Ricker Polsdorfer, MD
Your child has a unique medical history. Therefore, it is essential to talk with your doctor about your experience with autism. Talk openly and regularly with your doctor. This will help you take an active role in your child's care.
Here are some tips that will make it easier for you to talk to your doctor:
Autism spectrum disorders (pervasive developmental disorders). National Institute of Mental Health website. Available at:
http://www.nimh.nih.gov/health/topics/autism-spectrum-disorders-pervasive-developmental-disorders/index.shtml. Updated May 14, 2013. Accessed May 14, 2013.
Autism through the lifespan.
Autism Society of America website. Available at:
http://www.autism-society.org/living-with-autism/lifespan. Accessed May 14, 2013.
Behrman RE, Kliegman R, et al.
Nelson Textbook of Pediatrics. 18th ed. Philadelphia, PA: Saunders; 2007.
Goetz’s Textbook of Clinical Neurology. 3rd ed. Philadelphia, PA: Saunders, 2007.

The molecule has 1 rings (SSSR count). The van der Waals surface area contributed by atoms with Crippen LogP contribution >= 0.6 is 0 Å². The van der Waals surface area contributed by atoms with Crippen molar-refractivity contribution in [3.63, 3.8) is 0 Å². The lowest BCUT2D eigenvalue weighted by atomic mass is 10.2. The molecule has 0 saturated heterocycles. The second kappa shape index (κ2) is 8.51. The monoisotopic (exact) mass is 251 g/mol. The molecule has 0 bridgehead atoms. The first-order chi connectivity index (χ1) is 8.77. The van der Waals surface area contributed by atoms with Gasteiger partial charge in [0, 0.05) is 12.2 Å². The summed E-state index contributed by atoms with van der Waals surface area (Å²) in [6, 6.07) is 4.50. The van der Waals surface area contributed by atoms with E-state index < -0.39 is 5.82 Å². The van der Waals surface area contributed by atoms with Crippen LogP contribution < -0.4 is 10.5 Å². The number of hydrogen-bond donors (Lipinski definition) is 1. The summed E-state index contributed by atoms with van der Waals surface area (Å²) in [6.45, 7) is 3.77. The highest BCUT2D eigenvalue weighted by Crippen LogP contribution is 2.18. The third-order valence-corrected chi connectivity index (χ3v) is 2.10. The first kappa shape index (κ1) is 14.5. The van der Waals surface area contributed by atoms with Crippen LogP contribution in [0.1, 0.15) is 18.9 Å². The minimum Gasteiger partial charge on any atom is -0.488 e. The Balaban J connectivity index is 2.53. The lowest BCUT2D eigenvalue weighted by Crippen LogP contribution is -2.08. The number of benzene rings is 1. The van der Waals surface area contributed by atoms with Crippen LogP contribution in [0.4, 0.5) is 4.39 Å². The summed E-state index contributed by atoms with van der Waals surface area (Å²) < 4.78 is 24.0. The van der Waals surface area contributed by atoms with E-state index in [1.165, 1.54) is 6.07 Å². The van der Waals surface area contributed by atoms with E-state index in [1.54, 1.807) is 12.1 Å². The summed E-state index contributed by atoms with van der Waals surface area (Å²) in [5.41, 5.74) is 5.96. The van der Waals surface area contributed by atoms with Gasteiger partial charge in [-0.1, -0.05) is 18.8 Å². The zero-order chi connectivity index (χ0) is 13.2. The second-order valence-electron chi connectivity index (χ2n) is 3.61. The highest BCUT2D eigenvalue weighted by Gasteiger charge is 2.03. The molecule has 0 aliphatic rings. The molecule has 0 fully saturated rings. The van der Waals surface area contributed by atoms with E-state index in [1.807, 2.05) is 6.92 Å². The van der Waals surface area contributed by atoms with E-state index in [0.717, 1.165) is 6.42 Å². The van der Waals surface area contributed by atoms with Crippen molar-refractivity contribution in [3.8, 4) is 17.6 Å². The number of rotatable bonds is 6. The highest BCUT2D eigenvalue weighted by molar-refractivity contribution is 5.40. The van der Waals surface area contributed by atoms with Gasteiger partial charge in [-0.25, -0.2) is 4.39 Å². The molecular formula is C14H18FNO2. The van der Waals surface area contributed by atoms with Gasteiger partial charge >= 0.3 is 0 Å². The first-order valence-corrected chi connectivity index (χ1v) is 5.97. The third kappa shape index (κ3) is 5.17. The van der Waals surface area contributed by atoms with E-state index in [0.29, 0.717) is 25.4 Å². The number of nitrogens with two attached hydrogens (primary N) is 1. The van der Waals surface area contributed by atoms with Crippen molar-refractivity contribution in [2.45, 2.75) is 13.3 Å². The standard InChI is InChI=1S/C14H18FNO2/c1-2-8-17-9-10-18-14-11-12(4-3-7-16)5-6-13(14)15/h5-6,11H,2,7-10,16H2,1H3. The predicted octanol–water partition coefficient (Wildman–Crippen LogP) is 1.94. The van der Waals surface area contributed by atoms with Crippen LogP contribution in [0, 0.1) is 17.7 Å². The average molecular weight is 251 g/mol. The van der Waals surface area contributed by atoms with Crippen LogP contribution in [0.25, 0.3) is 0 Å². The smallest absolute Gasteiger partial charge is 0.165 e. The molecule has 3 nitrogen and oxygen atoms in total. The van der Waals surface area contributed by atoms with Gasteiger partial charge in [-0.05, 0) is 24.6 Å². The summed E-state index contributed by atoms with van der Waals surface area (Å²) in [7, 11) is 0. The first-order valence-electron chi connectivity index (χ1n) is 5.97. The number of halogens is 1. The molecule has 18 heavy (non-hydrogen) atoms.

Jacobson JL, Jacobson AM.
Psychiatric Secrets. 2nd ed. Philadelphia, PA: Hanley & Belfus; 2001.
Moore DP, Jefferson JW.
Handbook of Medical Psychiatry. 2nd ed. Philadelphia, PA: Elsevier Mosby; 2004.
Stern TA, et al.
Massachusetts General Hospital Comprehensive Clinical Psychiatry. Philadelphia, PA: Mosby Elsevier; 2008.
Last reviewed May 2013 by Kari Kassir, MD; Michael Woods, MD
Please be aware that this information is provided to supplement the care provided by your physician. It is neither intended nor implied to be a substitute for professional medical advice. CALL YOUR HEALTHCARE PROVIDER IMMEDIATELY IF YOU THINK YOU MAY HAVE A MEDICAL EMERGENCY. Always seek the advice of your physician or other qualified health provider prior to starting any new treatment or with any questions you may have regarding a medical condition.
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